As the school year kicked off in the Spanish town of Almendralejo, teenage girls began to come home telling their parents of disturbing encounters with classmates, some of whom were claiming to have seen naked photos of them. A group of mothers quickly created a WhatsApp group to discuss the problem and learned that at least 20 girls had been victimized the same way. Police opened an investigation into the matter, identifying several people they suspected of distributing the content — likely also teens, as the case is now being handled by a Juvenile Prosecutor’s Office.

So-called “revenge porn,” explicit material obtained by hacking or shared in confidence with someone who makes it available to others without the subject’s consent, is hardly a novel crime among adolescents. But this time, the images were startlingly different. Though they looked realistic, they had been created with a generative AI program.  

The incident is not an isolated one. American schools have already had to deal with students creating AI nudes to bully and harass one another. In October, the police department of Muskego, Wisconsin police department learned that at least 10 middle school girls had friended someone they believed to be a 15-year-old boy on Snapchat; after they sent images of themselves to this person, he revealed himself to be a 33-year-old man and demanded explicit photos, threatening to alter their original pictures with AI to make them appear sexual and send them to their family and friends. Earlier this year, the FBI warned of an uptick in the use of AI-generated deepfakes for such “sextortion” schemes, confirming that the agency is receiving reports from victims “including minor children.”      

Industry experts and AI researchers have also warned that social media companies, particularly X (formerly Twitter), which under owner Elon Musk has purged employees working on trust and safety, are vulnerable to this new challenge: the rise of AI-generated child sexual abuse material, or CSAM. The imagery may depict the abuse of minors who do not actually exist, or directly victimize specific people. And while one can be criminally charged under various U.S. laws for making and disseminating it (in April, a New York man who posted deepfaked explicit images of 14 underage girls on a porn site and encouraged their harassment received a six-month jail sentence), prosecutors and law enforcement worry that the lack of statutes directly addressing the phenomenon leaves open a loophole for would-be predators. Several states have rushed to outlaw AI-generated sexual imagery of children as a result. For big tech, the chief concern is that this content will be far more difficult to detect than the known set of existing CSAM, which is typically auto-filtered with software that recognizes it. Even worse, it can be produced in massive volumes that would overwhelm human moderation teams.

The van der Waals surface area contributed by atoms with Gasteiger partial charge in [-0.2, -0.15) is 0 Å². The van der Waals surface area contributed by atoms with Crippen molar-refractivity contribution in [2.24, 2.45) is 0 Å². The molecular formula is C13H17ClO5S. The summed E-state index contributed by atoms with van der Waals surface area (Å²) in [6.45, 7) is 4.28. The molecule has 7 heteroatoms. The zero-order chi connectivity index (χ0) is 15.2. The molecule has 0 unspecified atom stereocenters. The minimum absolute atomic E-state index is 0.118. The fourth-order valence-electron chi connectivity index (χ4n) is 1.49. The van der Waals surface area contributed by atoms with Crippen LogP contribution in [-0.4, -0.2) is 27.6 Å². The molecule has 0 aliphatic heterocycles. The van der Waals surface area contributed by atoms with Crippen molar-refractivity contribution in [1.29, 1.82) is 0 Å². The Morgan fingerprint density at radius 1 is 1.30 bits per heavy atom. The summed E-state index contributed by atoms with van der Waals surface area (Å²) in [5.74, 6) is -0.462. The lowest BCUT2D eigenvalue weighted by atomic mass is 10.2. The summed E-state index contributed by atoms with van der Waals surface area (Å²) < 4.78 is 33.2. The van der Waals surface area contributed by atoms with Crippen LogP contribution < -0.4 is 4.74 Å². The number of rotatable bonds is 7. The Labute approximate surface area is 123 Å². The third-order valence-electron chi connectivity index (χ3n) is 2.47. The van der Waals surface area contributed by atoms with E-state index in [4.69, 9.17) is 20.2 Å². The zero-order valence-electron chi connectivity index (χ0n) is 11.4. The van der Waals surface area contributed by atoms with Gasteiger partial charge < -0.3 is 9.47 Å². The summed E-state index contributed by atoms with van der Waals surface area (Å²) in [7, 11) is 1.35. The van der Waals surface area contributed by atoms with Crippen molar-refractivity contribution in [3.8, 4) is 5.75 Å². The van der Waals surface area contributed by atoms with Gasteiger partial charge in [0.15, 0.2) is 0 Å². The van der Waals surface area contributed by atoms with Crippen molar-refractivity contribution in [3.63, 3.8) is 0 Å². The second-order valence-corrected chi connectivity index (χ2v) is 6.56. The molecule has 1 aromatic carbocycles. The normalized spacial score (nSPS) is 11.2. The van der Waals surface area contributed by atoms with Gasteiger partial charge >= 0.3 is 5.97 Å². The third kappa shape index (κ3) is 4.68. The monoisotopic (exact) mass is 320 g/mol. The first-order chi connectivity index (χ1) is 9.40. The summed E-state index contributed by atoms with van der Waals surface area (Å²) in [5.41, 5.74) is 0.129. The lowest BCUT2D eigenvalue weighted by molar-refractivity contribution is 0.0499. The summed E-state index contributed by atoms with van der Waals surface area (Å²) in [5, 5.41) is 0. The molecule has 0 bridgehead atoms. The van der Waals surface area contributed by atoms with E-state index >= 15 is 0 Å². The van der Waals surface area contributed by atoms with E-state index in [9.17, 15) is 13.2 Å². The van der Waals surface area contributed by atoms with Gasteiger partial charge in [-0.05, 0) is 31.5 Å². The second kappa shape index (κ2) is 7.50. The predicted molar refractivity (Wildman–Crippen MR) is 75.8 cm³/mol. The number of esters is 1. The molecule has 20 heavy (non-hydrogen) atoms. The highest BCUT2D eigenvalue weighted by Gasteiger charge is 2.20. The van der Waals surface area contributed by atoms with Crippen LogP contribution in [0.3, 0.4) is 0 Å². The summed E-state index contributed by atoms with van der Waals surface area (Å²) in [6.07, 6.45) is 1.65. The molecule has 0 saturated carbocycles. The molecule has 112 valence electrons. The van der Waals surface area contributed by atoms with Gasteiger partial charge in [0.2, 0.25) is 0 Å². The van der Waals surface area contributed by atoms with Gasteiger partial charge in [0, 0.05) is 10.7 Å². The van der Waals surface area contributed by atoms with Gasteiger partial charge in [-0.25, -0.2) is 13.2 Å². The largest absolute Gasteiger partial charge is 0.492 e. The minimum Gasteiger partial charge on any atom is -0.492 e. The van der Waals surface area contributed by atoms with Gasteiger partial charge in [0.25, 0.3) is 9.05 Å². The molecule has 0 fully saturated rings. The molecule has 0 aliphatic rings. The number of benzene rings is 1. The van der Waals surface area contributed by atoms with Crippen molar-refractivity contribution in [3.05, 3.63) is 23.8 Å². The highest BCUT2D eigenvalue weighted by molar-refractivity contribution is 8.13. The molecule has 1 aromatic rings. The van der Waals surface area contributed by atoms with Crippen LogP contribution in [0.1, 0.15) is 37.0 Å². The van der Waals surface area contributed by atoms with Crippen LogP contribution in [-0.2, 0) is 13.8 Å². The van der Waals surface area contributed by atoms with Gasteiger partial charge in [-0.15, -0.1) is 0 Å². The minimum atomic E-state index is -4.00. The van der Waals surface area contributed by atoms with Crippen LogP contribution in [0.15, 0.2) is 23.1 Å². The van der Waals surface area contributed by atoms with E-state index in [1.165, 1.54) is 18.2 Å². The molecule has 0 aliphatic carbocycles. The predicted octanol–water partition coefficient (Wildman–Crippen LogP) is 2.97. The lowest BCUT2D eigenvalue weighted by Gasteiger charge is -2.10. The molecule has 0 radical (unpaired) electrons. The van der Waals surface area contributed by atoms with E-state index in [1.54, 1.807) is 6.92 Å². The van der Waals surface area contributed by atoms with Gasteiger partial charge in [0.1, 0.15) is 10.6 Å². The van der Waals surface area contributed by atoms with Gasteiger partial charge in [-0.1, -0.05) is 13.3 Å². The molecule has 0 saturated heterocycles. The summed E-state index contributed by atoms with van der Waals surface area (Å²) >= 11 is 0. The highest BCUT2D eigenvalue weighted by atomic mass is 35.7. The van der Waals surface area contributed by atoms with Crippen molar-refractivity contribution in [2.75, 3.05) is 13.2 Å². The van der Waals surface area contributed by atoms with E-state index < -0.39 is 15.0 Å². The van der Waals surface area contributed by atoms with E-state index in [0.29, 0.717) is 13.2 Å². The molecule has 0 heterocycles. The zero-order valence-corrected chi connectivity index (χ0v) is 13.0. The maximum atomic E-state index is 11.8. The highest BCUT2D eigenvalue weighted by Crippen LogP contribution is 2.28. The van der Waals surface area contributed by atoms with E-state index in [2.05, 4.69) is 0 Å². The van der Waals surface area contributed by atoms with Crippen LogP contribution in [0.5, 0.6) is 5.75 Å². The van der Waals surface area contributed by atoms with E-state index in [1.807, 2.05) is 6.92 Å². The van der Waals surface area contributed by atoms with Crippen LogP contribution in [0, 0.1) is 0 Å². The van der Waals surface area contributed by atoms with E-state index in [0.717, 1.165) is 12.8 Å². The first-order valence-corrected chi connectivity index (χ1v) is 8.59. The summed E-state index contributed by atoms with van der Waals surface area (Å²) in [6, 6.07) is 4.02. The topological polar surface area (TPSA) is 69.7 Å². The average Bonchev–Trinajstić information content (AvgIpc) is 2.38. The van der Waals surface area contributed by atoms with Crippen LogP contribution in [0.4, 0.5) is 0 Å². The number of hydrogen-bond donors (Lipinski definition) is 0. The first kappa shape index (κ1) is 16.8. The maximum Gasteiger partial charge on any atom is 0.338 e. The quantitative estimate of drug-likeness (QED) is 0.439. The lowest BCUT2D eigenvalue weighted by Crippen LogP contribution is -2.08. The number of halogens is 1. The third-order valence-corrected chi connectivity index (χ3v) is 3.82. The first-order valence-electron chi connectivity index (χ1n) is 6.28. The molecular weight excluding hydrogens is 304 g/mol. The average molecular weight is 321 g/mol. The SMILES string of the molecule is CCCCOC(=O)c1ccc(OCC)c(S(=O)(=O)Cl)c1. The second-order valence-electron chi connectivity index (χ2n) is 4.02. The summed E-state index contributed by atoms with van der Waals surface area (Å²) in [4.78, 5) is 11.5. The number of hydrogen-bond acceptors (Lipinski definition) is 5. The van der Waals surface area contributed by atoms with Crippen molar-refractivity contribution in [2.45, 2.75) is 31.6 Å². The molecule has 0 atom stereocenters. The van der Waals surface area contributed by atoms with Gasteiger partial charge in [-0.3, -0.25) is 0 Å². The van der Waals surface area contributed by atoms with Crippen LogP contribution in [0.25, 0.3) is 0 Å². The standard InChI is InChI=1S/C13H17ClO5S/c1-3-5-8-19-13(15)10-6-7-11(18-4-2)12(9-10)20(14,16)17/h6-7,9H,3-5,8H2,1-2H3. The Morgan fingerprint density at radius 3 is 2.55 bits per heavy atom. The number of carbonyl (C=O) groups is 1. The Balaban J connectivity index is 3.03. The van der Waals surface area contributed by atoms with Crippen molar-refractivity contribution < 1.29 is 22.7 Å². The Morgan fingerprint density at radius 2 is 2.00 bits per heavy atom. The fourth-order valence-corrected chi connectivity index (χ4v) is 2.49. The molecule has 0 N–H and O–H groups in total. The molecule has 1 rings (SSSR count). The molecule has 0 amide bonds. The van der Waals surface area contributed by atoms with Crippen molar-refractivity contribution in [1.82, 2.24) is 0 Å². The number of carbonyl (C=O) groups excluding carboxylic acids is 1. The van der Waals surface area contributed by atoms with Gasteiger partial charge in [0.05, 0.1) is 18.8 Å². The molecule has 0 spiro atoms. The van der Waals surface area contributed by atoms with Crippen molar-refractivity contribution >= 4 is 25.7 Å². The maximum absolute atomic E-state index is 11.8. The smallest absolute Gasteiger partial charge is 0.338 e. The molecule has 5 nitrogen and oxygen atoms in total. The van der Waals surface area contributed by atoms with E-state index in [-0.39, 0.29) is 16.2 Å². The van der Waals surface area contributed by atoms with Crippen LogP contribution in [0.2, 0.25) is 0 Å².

“There’s no static set of policies, enforcement tools, or product features that can wipe these predators out”

“Predators who find and distribute CSAM are constantly evolving their strategies and networks,” explains Vaishnavi J., who has formerly worked for both Meta, as head of youth policy, and Twitter (now X) as a senior policy manager. “There’s no static set of policies, enforcement tools, or product features that can wipe these predators out.” Generative AI, she says, is a “particularly vicious new vector” in this ongoing battle between tech companies and these bad actors, one that would potentially confuse efforts to combat real-world child abuse. Faced with both kinds of CSAM, it might prove “near-impossible to triage which of these images are actual children who need help,” J. says. She has “no idea how tech companies are structurally capable of addressing this.”

X is the Silicon Valley giant that has placed itself squarely at the center of the CSAM issue in the past year. Last November, shortly after he completed his takeover of the since-renamedTwitter,Musk began to claim that removing child exploitation material from the platform was “priority #1.” This was something of a detour from the issue that has most occupied him before and since that period — namely, bots — yet the tough talk resonated with right-wingers who incorrectly believed he had already succeeded in purging such content from the site. Musk happily took the credit for something he hadn’t done, even falsely alleging that previous Twitter leadership “refused to take action on child exploitation for years.” In fact, Musk was actively gutting the child safety team that had been in place when he arrived.